Introduction: Tamarisk (Tamarix spp., also saltcedar) is a non-native tree introduced to the United States during the 19th century as an ornamental species and solution to erosion in the American West (Robinson 1965). Tamarisk can form dense monotypic stands, which have been linked to a decline in richness and diversity of native plants (Engel-Wilson & Ohmart 1978; Lovich et al. 1994) and wildlife (Anderson et al. 1977; Durst et al. 2008) in riparian areas. As a result, natural resource managers have invested millions of dollars to control tamarisk (Shafroth & Briggs 2008). Few studies have conducted community-level analyses to document the impact of one of these methods, the introduction of a native enemy or predator, such as a biocontrol agent.
Amphibians, reptiles, and birds are consumers within a riparian food web and can provide a tool to evaluate how biocontrol establishment and defoliation of tamarisk can impact ecosystem-level changes. For example along the Virgin River, biocontrol has increased solar radiation, reduced foliar canopy cover, and increased temperatures (Bateman et al. 2013a; Nagler et al. 2014) that could impact vertebrate species utilizing defoliated tamarisk stands. For example, many species of birds have been documented to breed in tamarisk habitats within the western United States (Sogge et al., 2008) including the endangered Southwestern willow flycatcher (Empidonax traillii extimus; Durst et al. 2007; USFWS 2002). Paxton et al. (2011) suggest that tamarisk defoliation may increase rates of nest predation or abandonment by birds breeding in tamarisk. Also, the increased temperatures in defoliated tamarisk stands may exceed critical limits of some avian embryos (Webb 1987). Ectothermic vertebrate species also respond to structural changes in their habitat (Pianka 1966). For example, species such as whiptail lizards (Aspidoscelis spp.) shuttle between microhabitats to maintain high body temperatures with fine precision (Bowker & Johnson 1980). The common side-blotched lizard (Uta stansburiana) selects habitats having a more open vegetation structure and population parameters tend to be negatively correlated with vegetation canopy cover (Nielsen & Bateman 2013). However, high temperatures in arid ecosystems can also exceed the thermal maximum of ectotherms. It is possible some reptiles may benefit from increased temperatures and solar radiation; whereas, others may avoid areas where they might overheat.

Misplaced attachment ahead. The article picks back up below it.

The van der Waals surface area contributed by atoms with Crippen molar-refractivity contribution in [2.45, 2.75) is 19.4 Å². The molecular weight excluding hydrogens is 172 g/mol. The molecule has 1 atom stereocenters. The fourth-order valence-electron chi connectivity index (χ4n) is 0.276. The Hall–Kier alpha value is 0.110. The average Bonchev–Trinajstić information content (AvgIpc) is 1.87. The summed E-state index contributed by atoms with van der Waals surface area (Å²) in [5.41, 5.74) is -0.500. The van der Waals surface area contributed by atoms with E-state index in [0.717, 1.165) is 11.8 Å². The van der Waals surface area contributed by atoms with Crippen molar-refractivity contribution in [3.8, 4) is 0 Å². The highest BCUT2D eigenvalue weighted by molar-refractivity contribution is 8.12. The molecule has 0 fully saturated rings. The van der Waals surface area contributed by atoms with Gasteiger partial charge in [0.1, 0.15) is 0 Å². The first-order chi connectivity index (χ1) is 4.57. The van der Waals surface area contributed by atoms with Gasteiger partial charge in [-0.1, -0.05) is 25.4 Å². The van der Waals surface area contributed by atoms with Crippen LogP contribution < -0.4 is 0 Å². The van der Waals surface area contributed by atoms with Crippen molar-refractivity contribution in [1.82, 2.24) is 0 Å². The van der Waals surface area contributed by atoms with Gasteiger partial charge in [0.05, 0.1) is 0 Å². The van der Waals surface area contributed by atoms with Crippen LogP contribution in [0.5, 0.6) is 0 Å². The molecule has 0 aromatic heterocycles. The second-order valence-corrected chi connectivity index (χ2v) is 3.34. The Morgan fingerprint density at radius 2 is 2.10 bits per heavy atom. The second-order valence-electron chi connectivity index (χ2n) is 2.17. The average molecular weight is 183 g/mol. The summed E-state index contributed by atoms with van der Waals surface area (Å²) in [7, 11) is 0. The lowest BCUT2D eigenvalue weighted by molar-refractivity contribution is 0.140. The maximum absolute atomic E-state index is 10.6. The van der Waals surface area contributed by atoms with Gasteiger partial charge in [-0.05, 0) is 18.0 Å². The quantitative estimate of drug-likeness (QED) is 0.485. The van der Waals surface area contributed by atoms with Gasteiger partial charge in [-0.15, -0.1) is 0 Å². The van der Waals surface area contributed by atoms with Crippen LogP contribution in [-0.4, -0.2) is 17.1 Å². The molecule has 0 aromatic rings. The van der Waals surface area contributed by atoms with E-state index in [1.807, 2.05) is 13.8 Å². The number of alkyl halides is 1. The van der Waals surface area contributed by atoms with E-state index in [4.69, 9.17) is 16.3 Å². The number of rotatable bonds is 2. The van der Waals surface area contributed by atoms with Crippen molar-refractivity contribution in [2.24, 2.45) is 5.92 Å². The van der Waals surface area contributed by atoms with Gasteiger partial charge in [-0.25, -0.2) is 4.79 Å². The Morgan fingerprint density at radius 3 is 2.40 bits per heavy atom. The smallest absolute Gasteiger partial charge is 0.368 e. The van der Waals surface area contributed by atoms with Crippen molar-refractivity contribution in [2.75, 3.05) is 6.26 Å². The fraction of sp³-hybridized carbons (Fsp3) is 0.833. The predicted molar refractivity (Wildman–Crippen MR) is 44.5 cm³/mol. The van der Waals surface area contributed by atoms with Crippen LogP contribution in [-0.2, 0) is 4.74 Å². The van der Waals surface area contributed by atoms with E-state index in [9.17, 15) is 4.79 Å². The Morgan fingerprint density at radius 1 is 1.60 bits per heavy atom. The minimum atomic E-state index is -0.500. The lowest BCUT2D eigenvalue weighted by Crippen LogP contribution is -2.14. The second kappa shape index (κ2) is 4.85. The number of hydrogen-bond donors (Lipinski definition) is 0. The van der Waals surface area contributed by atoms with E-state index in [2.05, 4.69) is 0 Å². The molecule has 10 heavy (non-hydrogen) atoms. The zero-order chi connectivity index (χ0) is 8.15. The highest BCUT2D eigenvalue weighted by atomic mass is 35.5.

This product was co-funded by multiple Landscape Conservation Cooperatives: Desert LCC and the Southern Rockies LCC.
Click on title to download individual files attached to this item.
Potential Metadata Source